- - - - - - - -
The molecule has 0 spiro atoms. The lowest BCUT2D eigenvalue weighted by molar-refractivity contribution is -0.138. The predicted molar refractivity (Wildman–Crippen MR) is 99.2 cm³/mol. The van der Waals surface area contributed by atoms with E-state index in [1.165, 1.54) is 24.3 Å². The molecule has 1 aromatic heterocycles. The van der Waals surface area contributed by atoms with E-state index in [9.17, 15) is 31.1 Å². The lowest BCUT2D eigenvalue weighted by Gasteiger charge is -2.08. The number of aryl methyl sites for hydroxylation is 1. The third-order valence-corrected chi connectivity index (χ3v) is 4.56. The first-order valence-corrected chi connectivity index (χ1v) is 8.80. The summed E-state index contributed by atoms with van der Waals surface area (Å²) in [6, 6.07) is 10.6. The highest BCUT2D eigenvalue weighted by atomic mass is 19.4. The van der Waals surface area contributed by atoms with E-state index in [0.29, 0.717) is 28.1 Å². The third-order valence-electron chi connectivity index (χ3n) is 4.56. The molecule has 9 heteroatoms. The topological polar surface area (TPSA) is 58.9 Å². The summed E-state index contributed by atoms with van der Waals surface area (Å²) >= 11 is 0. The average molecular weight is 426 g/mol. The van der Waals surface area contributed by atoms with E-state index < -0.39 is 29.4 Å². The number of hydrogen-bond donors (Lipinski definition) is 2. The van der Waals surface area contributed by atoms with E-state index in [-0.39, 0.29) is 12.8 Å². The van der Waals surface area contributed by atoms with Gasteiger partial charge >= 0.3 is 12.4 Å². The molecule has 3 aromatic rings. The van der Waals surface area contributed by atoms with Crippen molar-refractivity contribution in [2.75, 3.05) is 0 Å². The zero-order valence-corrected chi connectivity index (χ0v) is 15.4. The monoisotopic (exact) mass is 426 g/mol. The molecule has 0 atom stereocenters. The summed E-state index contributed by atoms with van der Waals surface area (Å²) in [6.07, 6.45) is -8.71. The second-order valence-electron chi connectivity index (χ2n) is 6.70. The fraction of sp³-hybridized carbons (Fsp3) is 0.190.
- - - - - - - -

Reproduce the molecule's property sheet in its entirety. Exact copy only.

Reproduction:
The molecule has 0 spiro atoms. The lowest BCUT2D eigenvalue weighted by molar-refractivity contribution is -0.138. The predicted molar refractivity (Wildman–Crippen MR) is 99.2 cm³/mol. The van der Waals surface area contributed by atoms with E-state index in [1.165, 1.54) is 24.3 Å². The molecule has 1 aromatic heterocycles. The van der Waals surface area contributed by atoms with E-state index in [9.17, 15) is 31.1 Å². The lowest BCUT2D eigenvalue weighted by Gasteiger charge is -2.08. The number of aryl methyl sites for hydroxylation is 1. The third-order valence-corrected chi connectivity index (χ3v) is 4.56. The first-order valence-corrected chi connectivity index (χ1v) is 8.80. The summed E-state index contributed by atoms with van der Waals surface area (Å²) in [6, 6.07) is 10.6. The highest BCUT2D eigenvalue weighted by atomic mass is 19.4. The van der Waals surface area contributed by atoms with E-state index in [0.29, 0.717) is 28.1 Å². The third-order valence-electron chi connectivity index (χ3n) is 4.56. The molecule has 9 heteroatoms. The topological polar surface area (TPSA) is 58.9 Å². The summed E-state index contributed by atoms with van der Waals surface area (Å²) >= 11 is 0. The average molecular weight is 426 g/mol. The van der Waals surface area contributed by atoms with E-state index < -0.39 is 29.4 Å². The number of hydrogen-bond donors (Lipinski definition) is 2. The van der Waals surface area contributed by atoms with E-state index in [-0.39, 0.29) is 12.8 Å². The van der Waals surface area contributed by atoms with Gasteiger partial charge >= 0.3 is 12.4 Å². The molecule has 3 aromatic rings. The van der Waals surface area contributed by atoms with Crippen molar-refractivity contribution in [2.75, 3.05) is 0 Å². The zero-order valence-corrected chi connectivity index (χ0v) is 15.4. The monoisotopic (exact) mass is 426 g/mol. The molecule has 0 atom stereocenters. The summed E-state index contributed by atoms with van der Waals surface area (Å²) in [6.07, 6.45) is -8.71. The second-order valence-electron chi connectivity index (χ2n) is 6.70. The fraction of sp³-hybridized carbons (Fsp3) is 0.190.